Regarding employee safety, he said to make sure employees know the things you are doing to keep their environment clean can help them feel safe at work. He cited as an example bringing in outside vendors to do deep cleaning and sterilization of facilities.
Since most of his companies fall into the “essential” category, Sweeney said that his companies may remain open during the pandemic. Even if you stay open, It is important to know how the crisis will affect your suppliers and customers, which will, of course, affect your operations.
The amount of liquidity in your business could be key, too, to react to uncertain times. While federal help may be on the way, Sweeney encouraged businesses to stay as self-sufficient as possible, collecting receivables, and perhaps “stretching out your payables.” He also spoke of issuing temporary layoffs and suggested a state program that can help with workers facing a reduced work schedule.
Follow the Money
Tina Chang’s expertise is in the technology and information systems arena. Her words of advice to other business leaders originate in the lessons learned from previous economic downturns. “I learned to identify where the support and where the money really is,” she said, specifically citing the Small Business Association’s Disaster Loan Assistanceprogram. She also encouraged attendees to get familiar with all assistance programs, including Small Business 20/20 from the WEDC and KIVA.org, a website that provides small loans to entrepreneurs.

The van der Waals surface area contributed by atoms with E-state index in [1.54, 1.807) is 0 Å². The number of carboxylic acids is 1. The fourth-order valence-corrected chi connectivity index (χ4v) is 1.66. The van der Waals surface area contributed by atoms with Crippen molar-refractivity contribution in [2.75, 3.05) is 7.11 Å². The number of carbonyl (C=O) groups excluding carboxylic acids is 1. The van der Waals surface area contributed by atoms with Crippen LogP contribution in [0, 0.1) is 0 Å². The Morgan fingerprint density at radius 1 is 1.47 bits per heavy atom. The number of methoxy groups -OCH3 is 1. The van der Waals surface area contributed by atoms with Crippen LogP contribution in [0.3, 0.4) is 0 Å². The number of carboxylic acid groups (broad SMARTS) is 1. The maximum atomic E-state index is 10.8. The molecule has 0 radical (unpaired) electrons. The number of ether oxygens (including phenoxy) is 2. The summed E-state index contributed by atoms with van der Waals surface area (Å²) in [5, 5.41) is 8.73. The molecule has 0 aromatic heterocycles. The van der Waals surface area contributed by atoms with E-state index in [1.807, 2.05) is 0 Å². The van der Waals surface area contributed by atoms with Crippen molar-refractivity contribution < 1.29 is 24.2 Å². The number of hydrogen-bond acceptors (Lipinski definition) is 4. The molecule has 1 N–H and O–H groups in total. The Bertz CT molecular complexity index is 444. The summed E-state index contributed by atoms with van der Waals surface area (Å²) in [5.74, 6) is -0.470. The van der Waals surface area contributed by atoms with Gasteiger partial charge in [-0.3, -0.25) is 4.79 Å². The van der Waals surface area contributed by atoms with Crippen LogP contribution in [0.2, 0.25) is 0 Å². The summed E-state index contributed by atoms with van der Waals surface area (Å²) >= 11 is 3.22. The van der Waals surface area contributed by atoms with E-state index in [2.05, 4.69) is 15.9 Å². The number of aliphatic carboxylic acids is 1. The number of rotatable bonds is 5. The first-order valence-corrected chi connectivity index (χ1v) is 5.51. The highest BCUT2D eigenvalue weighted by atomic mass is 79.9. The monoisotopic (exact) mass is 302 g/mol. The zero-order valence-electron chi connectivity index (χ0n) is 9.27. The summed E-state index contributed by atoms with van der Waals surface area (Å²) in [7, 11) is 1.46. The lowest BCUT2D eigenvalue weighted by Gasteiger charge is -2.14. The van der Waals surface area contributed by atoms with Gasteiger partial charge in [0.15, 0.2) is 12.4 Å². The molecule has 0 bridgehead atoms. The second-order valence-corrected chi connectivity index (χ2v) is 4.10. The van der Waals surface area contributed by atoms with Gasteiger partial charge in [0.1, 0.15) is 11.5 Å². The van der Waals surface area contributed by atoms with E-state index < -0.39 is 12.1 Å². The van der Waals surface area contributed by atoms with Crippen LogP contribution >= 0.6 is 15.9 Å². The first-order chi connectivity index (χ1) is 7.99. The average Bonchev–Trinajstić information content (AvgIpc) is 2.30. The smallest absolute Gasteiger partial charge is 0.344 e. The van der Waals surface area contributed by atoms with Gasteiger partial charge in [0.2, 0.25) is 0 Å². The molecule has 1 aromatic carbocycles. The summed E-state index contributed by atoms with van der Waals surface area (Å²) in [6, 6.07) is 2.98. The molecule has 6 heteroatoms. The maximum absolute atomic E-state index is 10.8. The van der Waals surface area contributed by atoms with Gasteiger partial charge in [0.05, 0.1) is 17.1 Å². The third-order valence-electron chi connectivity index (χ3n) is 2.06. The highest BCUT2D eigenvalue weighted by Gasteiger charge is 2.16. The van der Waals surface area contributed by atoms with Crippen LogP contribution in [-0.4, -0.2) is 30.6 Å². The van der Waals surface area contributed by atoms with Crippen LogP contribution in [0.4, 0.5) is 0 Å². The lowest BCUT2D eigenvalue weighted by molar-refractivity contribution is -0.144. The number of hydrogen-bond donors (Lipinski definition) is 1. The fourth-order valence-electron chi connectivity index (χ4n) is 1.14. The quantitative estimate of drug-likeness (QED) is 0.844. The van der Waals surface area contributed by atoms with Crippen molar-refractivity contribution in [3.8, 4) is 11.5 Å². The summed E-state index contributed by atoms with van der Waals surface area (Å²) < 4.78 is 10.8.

SysLogic, Chang’s company, implemented a remote work policy early on in the crisis, in part because it was so easy for them to do so given the nature of their work. Her advice to others about social distancing and remote work centered around keeping employees connected, both literally as it relates to their devices (laptops, etc) and the internet, and figuratively in the form of regular video conferencing.
In terms of connected devices, especially those provided by employers, Chang stressed the importance of cybersecurity and making sure networks and devices are not compromised while an employee is working from home.